2016 was a busy year that I rounded off in Poland, making my roll debut as Norina with Opera Krakowska alongside world superstar baritone Marius Kwiecien. Despite what her aria “Quel guardo il cavalliere… So anch’io la virtu magica” may lead one to believe, Norina is far from being a light coloratura role. Immediately proceeding the aria, she’s joined onstage by Malatesta, which any young soprano can pretty much bet on being an older baritone, and they close out the act with the rather full “Pronta io son” duet, which requires incredible stamina and lots of presence in the middle voice, as well as crystal clear musical and text articulation. Shortly afterwards, Norina switches from humble nun to a bride-zilla megalomaniac, and from mid-Act II onwards, Norina is essentially a full lyric soprano role. Low, lots of text, lots of middle voice. I ended up using chest voice on a number of the lower notes, which Freni also does in the Muti recording, but that’s studio, and perhaps for an unforgiving acoustic in a large opera house, not the best choice. Then the huge scene with Don Pasquale in Act III, which for me was the biggest singing of the show. And at the end, when you think the hard work is done, comes the stunning pianissimo “Tornami a dir” duet with Ernesto, which has to be sung with infinite spin and stillness, no mean feat after one hour of full -singing. Norina is the only female solo voice in the show, and often is pitted against larger-voiced male characters, singing in a low register.
This role was certainly a challenge, and perhaps an unexpected challenge. But an excellent learning opportunity. I’m so excited to perform this role again, this time at the Vorarlberger Landestheater in Bregenz (Feb 2017), where I performed Blonde last season. Now that I know the role so well and it is in the body, I can approach the scenic rehearsals with more purpose and assuredness. I know for example which bar I need to be able to stand still, I know passage X is a more fluid one, where a lot of movement is possible, I know where I need time to breath, etc, etc. Most interestingly, I can sink my teeth into the character more. It almost feels like a second debut.
After Poland I came back to Munich for stretch to work on my final project for the Theaterakademie: a staged performance of selected opera scenes. I was to sing Adina. I definitely felt that I was able to develop more lyricism in the voice required for Adina by singing Norina. One became a natural step towards the other. With this last performance at the Theaterakademie, I had completed by Masters degree. I was melancholic about my formal studies coming to an end. I certainly don’t see full time university study as something in my immediate future, so flying the coup again, as it were, felt daunting. Now when I want to practice, I have to pay to hire a room. There is no net to fall back into. No superimposed schedule to give my days structure and meaning. Now I have to find that all for myself. As a freelancer, finding that structure is even harder. It’s something I’m still grappling with. Should I allow my movements to be motivated by consequence? How do you decide which music to start with? There’s a concert in two days, but in one week is an even bigger concert. These are the daily queries.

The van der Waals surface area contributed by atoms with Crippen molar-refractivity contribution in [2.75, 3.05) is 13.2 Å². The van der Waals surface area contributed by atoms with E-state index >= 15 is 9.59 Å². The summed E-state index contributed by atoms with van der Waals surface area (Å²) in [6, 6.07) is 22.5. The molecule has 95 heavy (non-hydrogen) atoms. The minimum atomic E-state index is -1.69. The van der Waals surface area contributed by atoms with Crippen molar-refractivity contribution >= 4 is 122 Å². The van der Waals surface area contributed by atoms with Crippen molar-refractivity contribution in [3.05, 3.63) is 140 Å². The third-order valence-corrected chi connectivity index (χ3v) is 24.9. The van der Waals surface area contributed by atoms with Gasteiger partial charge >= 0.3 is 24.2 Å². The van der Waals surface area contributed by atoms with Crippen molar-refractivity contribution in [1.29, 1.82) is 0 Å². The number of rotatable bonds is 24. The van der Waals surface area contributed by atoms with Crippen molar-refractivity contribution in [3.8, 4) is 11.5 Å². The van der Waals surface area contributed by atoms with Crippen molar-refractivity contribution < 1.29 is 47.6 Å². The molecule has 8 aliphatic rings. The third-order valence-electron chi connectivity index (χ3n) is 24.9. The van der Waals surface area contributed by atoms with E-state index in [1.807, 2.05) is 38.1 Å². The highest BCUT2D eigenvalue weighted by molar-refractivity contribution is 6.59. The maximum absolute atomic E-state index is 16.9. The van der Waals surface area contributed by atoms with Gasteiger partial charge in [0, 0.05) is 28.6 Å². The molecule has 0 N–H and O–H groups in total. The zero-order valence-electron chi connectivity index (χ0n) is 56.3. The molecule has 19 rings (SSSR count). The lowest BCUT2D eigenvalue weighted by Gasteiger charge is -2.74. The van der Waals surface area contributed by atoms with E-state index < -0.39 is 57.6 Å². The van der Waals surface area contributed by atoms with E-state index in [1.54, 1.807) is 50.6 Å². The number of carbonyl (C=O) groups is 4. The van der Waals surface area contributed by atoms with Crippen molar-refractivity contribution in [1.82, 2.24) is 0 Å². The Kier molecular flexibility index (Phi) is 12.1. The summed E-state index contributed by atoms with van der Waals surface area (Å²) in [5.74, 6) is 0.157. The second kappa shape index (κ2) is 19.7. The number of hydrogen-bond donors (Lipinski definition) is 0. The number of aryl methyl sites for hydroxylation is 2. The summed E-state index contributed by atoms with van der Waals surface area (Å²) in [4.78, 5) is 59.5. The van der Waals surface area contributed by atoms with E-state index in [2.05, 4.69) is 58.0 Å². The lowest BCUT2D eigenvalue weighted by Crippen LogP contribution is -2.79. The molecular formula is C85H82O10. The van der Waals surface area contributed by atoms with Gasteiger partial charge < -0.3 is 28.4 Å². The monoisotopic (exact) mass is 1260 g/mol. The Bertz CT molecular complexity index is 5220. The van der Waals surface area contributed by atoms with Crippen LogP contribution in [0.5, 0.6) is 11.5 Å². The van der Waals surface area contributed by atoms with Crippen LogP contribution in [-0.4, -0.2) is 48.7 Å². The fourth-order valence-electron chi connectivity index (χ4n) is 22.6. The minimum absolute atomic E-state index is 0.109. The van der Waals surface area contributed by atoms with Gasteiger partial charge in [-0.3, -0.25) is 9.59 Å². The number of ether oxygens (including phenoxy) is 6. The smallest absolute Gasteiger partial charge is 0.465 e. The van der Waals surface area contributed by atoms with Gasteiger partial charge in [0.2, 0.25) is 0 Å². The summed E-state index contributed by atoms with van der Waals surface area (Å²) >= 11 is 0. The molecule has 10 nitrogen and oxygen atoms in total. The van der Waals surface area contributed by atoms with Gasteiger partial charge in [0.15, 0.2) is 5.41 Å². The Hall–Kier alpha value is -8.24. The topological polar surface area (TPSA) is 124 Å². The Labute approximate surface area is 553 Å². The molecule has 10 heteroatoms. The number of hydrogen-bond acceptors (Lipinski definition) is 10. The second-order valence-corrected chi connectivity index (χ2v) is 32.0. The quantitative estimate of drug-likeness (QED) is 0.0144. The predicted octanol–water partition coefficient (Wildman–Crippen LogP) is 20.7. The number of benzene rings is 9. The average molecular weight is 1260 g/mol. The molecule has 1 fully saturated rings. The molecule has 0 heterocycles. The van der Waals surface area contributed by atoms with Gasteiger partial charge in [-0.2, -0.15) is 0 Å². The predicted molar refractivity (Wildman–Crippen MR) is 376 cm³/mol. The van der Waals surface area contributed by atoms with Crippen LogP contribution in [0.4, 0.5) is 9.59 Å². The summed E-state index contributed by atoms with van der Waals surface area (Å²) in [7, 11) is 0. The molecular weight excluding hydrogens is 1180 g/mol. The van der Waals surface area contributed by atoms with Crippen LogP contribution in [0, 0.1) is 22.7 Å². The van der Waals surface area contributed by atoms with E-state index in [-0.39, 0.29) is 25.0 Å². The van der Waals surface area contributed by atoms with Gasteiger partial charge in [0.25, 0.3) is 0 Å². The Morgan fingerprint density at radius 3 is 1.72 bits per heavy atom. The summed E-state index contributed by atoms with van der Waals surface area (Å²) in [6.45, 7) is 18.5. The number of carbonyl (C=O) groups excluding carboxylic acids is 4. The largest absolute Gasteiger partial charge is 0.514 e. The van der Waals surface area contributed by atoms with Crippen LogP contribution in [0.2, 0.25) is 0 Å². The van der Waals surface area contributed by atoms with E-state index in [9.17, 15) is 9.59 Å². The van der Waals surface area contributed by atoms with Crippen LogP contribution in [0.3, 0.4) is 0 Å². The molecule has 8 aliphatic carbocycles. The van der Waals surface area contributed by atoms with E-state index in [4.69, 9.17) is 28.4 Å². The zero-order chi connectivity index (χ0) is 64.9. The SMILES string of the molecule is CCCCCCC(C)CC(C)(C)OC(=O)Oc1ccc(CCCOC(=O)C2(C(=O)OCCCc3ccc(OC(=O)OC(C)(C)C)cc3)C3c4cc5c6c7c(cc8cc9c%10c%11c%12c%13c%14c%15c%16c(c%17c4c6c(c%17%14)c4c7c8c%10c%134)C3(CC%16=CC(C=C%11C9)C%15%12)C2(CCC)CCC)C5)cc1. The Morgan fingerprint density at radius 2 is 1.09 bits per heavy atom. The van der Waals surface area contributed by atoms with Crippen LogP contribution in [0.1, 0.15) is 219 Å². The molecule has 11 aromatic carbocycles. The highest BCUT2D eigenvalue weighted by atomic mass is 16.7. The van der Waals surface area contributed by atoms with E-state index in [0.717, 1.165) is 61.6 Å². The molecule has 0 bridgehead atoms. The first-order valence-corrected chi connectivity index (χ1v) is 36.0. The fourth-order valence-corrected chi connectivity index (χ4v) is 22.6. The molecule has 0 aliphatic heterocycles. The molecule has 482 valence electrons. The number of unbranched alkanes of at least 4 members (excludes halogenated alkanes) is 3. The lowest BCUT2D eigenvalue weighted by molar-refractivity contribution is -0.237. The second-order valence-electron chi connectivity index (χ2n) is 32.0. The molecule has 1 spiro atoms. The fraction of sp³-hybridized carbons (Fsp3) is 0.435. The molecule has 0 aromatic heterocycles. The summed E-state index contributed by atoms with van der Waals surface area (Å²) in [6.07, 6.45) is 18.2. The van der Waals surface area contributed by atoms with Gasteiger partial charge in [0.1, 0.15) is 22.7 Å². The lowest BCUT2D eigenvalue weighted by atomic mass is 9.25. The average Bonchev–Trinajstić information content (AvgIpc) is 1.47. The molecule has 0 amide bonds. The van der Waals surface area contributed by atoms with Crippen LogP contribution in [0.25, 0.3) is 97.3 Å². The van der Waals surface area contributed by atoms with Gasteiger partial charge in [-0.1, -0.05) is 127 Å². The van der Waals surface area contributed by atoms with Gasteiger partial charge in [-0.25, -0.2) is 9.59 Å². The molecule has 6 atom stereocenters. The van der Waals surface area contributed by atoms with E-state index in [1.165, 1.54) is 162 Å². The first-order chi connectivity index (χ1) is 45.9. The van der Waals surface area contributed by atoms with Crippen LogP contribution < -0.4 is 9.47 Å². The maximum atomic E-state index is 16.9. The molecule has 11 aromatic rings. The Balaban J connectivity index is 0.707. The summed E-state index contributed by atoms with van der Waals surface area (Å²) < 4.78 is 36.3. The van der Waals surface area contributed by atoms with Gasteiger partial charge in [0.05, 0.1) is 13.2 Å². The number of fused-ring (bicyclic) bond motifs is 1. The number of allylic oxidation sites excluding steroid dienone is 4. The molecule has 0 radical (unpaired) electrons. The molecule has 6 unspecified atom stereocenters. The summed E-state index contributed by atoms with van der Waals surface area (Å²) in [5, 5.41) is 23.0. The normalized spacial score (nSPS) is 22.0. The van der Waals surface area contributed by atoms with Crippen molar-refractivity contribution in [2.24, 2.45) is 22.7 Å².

I kicked off the new year at home in Oz, appearing alongside Teddy Tahu Rhodes at Opera in the Alps. It was nothing short of surreal to return to an event which had meant so much to me as a young developing singer, but this time as one of the main solo acts. The current scholars eagerly listened to my pontificating on #operalyf realities in Europe. It felt important to share anything I could with them. And to sing Violetta’s aria “Sempre libera” for the welcoming ears of the Alps audience was a beautiful thing.
The next immense but fabulous challenge on the calendar was creating (yes, creating) the female roles in Moritz Eggert’s new opera Caliban, written for Operafront at the Dutch National Opera’s Opera Forward Festival. This international contemporary opera festival was to be the setting for my first ever original role debut. What a thrill. Moritz and I already knew each other well, as he was the musical mastermind behind the arrangement for “Traviata Remixed”. He knew me, he knew my voice, and he knew that I loved to act. Moritz wrote three distinct vocal characters, which I had immense pleasure in developing. The libretto by Peter te Nuyl was a joy to unpack and discover. And it was brilliant to work with my Operafront family again. I got to belt a bit too. I learned then – never show a conductor what you can actually do unless you are prepared to do it onstage! Once my “pop” voice was heard, there was no going back. We saw no limits to the possibilities of musical colour. Each character got his or her own accent. Some slang was thrown in. It was brilliant.